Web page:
A VIEW OF YOUR OWN

WANTASTIQUET MOUN­TAIN NAT­U­RAL AREA AND PIS­GAH STATE PARK, NEW HAMP­SHIRE

Backpacker - - Play List Weekends - By Matt Chabe

Mine Ledge, all bare an­gles and gray lines, breaks through the for­est like a breaching whale. I pick my way to the out­crop­ping and gather my courage, inch­ing for­ward un­til I’m peer­ing over the edge. It’s just one of this trail’s many high­lights, and I’ve got them all to my­self—at least for now. I’m on the west­ern sec­tion of the new Wantastiquet-Mon­ad­nock Trail, a 50-mile path that links the two epony­mous peaks in south­west­ern New Hamp­shire. It took more than 20 years for it to come to­gether, of­fi­cially open­ing to hik­ers last April. Out here on the lesser-known west­ern sec­tion, I ap­pre­ci­ate the ef­fort. It’s wild and per­fect for a re­mote leaf-peep­ing get­away. On the edge of the out­crop­ping, my gut clenches in­vol­un­tar­ily: Some 500 feet be­low me lies a ravine strewn with the remnants of an an­cient rock­slide. I raise my eyes, and a dif­fer­ent pri­mal re­ac­tion takes hold at the sight of the rich pal­ette of reds, yel­lows, and or­anges ex­plod­ing across the land­scape. When I hear my hik­ing part­ner ap­proach through the brush, I can’t help but shout: “You’ve gotta come see this.”

TURN-BY-TURN FROM THE WANTASTIQUET MOUN­TAIN TRAIL­HEAD 1)

Fol­low the Wantastiquet Moun­tain Trail 2 miles along gen­tle switch­backs to the 1,322-foot sum­mit for a view across the Con­necti­cut River into Ver­mont.

2) Con­tinue east to a junc­tion just be­yond In­dian Pond, near mile 3.4.

3) Stay right, veer­ing south on Ann Stokes Loop, which fol­lows the ridge for .9 mile.

4) Peel north onto the Daniels Moun­tain Trail, cross­ing the forested, 1,214-foot sum­mit to an in­ter­sec­tion at mile 5.3.

5) Near Moon Ledge, turn east (hiker’s left) onto the Bear Moun­tain Con­nec­tor and go 2.5 miles to Pis­gah State Park.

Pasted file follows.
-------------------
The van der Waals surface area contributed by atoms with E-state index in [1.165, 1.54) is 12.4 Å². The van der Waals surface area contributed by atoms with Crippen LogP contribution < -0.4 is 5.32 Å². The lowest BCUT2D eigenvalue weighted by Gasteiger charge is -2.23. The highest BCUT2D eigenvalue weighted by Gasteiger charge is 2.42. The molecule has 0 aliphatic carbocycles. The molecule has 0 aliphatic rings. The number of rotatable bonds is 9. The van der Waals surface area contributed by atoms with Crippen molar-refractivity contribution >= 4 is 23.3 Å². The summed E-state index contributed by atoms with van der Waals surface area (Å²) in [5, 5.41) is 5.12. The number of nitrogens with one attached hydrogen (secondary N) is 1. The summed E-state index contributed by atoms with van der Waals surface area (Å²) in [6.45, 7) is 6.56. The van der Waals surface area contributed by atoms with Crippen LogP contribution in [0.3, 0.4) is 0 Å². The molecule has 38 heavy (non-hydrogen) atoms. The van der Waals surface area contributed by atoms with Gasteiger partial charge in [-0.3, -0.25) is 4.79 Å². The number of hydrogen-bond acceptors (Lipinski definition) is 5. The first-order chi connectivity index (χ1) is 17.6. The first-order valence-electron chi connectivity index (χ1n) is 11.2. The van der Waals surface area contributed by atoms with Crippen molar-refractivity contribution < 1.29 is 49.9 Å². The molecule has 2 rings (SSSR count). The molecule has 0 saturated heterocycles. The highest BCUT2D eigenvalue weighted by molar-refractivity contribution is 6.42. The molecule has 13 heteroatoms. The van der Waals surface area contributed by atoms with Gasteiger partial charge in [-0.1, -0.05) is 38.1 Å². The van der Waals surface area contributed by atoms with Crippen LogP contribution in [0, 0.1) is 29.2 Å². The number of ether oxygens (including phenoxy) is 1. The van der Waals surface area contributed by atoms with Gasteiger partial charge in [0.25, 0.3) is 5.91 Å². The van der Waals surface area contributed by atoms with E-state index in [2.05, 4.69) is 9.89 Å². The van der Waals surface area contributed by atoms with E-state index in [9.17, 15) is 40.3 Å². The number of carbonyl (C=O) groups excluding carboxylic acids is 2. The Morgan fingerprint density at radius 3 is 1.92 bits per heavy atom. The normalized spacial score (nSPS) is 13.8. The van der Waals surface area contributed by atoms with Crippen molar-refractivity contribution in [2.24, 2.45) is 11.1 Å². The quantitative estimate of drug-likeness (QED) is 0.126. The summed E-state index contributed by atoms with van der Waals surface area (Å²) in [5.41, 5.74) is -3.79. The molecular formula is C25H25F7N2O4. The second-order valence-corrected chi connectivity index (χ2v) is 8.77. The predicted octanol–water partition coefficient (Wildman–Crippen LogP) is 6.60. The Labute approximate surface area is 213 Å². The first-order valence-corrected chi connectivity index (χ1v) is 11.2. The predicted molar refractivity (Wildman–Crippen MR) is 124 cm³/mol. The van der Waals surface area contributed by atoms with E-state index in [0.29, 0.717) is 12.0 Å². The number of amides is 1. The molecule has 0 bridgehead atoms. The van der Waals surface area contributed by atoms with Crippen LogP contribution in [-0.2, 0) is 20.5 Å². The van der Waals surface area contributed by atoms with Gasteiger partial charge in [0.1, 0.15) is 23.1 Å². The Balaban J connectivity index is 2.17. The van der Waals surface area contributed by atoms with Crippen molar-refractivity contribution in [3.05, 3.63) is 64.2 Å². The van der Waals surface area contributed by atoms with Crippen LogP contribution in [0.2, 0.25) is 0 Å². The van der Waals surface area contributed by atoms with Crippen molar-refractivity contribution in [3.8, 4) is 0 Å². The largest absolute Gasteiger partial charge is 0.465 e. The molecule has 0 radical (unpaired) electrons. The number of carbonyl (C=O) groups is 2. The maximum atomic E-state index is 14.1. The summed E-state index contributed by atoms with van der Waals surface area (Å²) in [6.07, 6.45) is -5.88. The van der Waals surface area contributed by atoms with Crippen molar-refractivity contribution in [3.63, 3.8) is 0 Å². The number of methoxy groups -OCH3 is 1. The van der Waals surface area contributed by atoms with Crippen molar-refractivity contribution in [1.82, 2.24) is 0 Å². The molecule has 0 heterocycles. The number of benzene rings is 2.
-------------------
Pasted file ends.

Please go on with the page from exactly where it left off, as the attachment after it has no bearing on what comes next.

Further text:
6) Pro­ceed 1.6 miles north on the Davis Hill Trail to the spur for the Dort Shel­ter, a .2-mile de­tour north.

7) Re­trace your steps to the trail­head.

CAMP­SITE

DORT SHEL­TER (MILE 9.6)

This three-sided, Adiron­dack-style lean-to can fit six com­fort­ably (first­come, first-serve). It’s in a grove of birch, ash, and low-ly­ing ferns and has a fire ring. Since the W-M Trail doesn’t ap­pear on topos yet, chances are good you’ll have the shel­ter all to your­self. So far, it’s the only des­ig­nated (read: le­gal) site on the en­tire W-M Trail.

ROUTEFIND­ING

The W-M Trail con­nects many smaller, in­ter­sect­ing trail net­works, and there are a lot of junc­tions and dif­fer­ent markers to fol­low. Brush up on your map and com­pass skills be­fore head­ing out, and, as a good rule of thumb, keep your eyes peeled for blue di­a­monds out­lined in white, de­not­ing the longer W-M Trail to­ward Mt. Mon­ad­nock in the east.

THRU-HIKE IT

This itin­er­ary ticks off just the west­ern­most piece of the new, 50-mile W-M Trail. From the Davis Hill Trail (step 6), you can con­tinue 20 or so miles along a patch­work of trails to reach Keene, New Hamp­shire. From there, a bike path and a re­pur­posed railbed con­nect you with the Me­ta­comet-Mon­ad­nock Trail, which leads to the path’s end at Mt. Mon­ad­nock. For maps and in­for­ma­tion, visit chester­field­out­doors.com.

FO­LIAGE

Fall color here typ­i­cally peaks in the first two weeks of Oc­to­ber. Most hik­ers flock to the big-ticket views on the east­ern half of the W-M Trail (like Mon­ad­nock), so you’ll likely score those to your­self on this trip: Over­looks at Mine Ledge (mile 2.6), In­dian Pond (3.4), and Moon Ledge (5.3) are all worth short de­tours.

WA­TER

The only re­li­able wa­ter source on this route is In­dian Pond near mile 3.4. Be sure to get enough to last the rest of the night be­fore con­tin­u­ing on. Or, if you pre­fer, you can tack on about .7 mile from the shel­ter to reach Baker Pond.

DO IT TRAIL­HEAD 42.8529, -72.5485; 3 miles north of Guil­ford, VT, on Moun­tain Rd. SEA­SON May to Oc­to­ber PER­MIT None CUS­TOM MAP bit.do/BPmapWM­trail ($15) CONTACT bit.do/w-m-green­way

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